Turkey counts so many political prisoners (there are currently up to 70,000 students in jail) that it can be easy to get human rights fatigue when reporting on the country. Yet recently, a new campaign has been gaining ground to draw attention to one of the country’s longest-serving political prisoners, the Kurdish poet İlhan Sami Çomak.
One of Turkey's longest serving political prisoners
Çomak has been in prison in Turkey for 26 years – four more years than Nâzım Hikmet, one of Turkey’s most famous poets served. Born in 1973, he was arrested while studying Geography at the University of Istanbul in 1994. According to a recent letter published in the Guardian:
He was charged with starting a forest fire and of being associated with the banned Kurdistan Workers’ party, charges he denied and to which he confessed only under torture.
Nurcan Baysal, a journalist based in the city of Diyarbakır (known as Amed in Kurdish), told Global Voices that Çomak was sentenced by a State Security Court (called Devlet Güvenlik Mahkemeleri in Turkish), presided over by a military judge, when he was tried in 1994. During the Turkish state’s conflict with the Kurdistan Workers’ Party (PKK) in the 1990s, these military courts tried cases of people considered to be a threat to national security, and usually gave harsh prison sentences.
His life sentence was re-approved in 2013, and again in 2016, meaning that he should be released in 2024. When asked about his defence by the court he replied “I am not going to say anything because you are not fair.”
Çomak’s case is currently being championed by Norwegian PEN, who organised an event to raise awareness about the case at the Poetry Cafe in London in February 2020. Following this, a letter was written to the British newspaper The Guardian, while the British-Hungarian writer George Szirtes published an article in The Guardian about Çomak’s case.
Caroline Stockford of Norwegian PEN spoke to Global Voices, saying that she is currently translating Çomak’s poetry, and hoping to find a publisher in English. Meanwhile, Norwegian PEN is also planning a campaign in Norway with a public event scheduled in the summer.
Stockford also hopes to meet with the Turkish Ambassador to Norway about the case, and to get an expert legal opinion on the case to submit to the Constitutional Court in Turkey. In a statement, Stockford commented on the case, saying:
“Ilhan is innocent. He is the forgotten case, a mild man who collects bird feathers and writes the poetry of nature, the outside world, of folk traditions and of the suffering of those other unjustly imprisoned men he has come into contact with over 27 years. We ask the Foreign Ministers not only of the UK but of Europe as a whole to intercede on his behalf, to raise his unjust case and demand the freedom of İlhan Çomak.”
A message from the prison
Global Voices also spoke to İpek Özel, who regularly visits Çomak in prison. She said that Çomak wants the outside world to know that he is innocent of the crime he was convicted for. She said that he has not been given the chance of a fair trial, even after the European Court of Human Rights ruled his conviction unlawful. She adds:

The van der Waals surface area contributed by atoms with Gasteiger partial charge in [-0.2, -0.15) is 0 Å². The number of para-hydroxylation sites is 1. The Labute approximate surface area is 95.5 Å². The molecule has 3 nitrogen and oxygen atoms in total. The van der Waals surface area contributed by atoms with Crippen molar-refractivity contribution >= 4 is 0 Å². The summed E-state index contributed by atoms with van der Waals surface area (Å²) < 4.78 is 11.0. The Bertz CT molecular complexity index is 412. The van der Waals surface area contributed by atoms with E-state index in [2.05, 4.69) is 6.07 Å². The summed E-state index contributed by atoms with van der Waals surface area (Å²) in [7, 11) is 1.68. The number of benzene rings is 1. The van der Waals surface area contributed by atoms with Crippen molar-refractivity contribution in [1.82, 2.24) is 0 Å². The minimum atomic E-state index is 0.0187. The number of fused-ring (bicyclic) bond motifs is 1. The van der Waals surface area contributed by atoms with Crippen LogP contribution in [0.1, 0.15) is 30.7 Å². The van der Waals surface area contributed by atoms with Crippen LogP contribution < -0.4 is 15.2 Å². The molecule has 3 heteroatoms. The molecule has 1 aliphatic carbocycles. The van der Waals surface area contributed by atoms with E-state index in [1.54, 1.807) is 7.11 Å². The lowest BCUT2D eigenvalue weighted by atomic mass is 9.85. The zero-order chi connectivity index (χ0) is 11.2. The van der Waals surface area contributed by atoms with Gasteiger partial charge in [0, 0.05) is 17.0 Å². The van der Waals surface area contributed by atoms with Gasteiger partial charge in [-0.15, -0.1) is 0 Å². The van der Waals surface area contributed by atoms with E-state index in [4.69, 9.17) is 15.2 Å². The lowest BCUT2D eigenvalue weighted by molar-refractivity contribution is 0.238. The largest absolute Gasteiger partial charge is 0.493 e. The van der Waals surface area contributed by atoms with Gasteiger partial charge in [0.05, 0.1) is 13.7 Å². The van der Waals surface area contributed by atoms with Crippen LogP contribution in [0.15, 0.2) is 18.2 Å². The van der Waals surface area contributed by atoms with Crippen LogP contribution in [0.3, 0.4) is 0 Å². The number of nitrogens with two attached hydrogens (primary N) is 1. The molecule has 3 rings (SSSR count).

“There was no military judge at the court this second time but the mentality of the military court and judge was there. They didn't listen to him, to his lawyers and to the witnesses at all. It was such a lousy court, that even the prosecutor was watching a webpage selling watches on his computer during the trials openly. We, in the observer seats saw that.”
Özel added that Çomak would also like people to read his poetry, to share it with others, and by doing so help him raise his voice while in prison.
“His poetry only talks about love and innocence and life with all its beauty, so he thinks that if he is read, liked and understood as a poet, then his voice will be pass through all the boundaries and prison walls, and he will be unstoppable. This will free him, even though his body is still kept in a prison. His verse, thoughts, feelings, ideology will be independent. If you would like to write to Ilhan in prison, his address is as follows: İlhan Çomak, Silivri L Tipi Cezaevi, F9 Alt Silivri Istanbul, Turkey”
In his poem ‘Life is seeing the flight of a butterfly’, Çomak tells the reader: “No cage can contain the colours of my heart”. Through his poetry, he makes a powerful case that the strength of his imagination is greater than the power of the Turkish state to keep him in jail. Here is what he says in his own words about his life and hopes:
“The contentment of my childhood years and my imagination was enough to ensure that I lived my whole life in happiness. When that peace was lost, the happiness too was taken with it. The only thing I have left now is the power of my imagination… I have many reasons, of course, for writing poetry. However, I should like to emphasise most strongly that I am in search of the life that was stolen from me; I am seeking my lost happiness and contentment. I was a lovely child. I really miss and love the little child that I was. That is why I write poetry. For him.”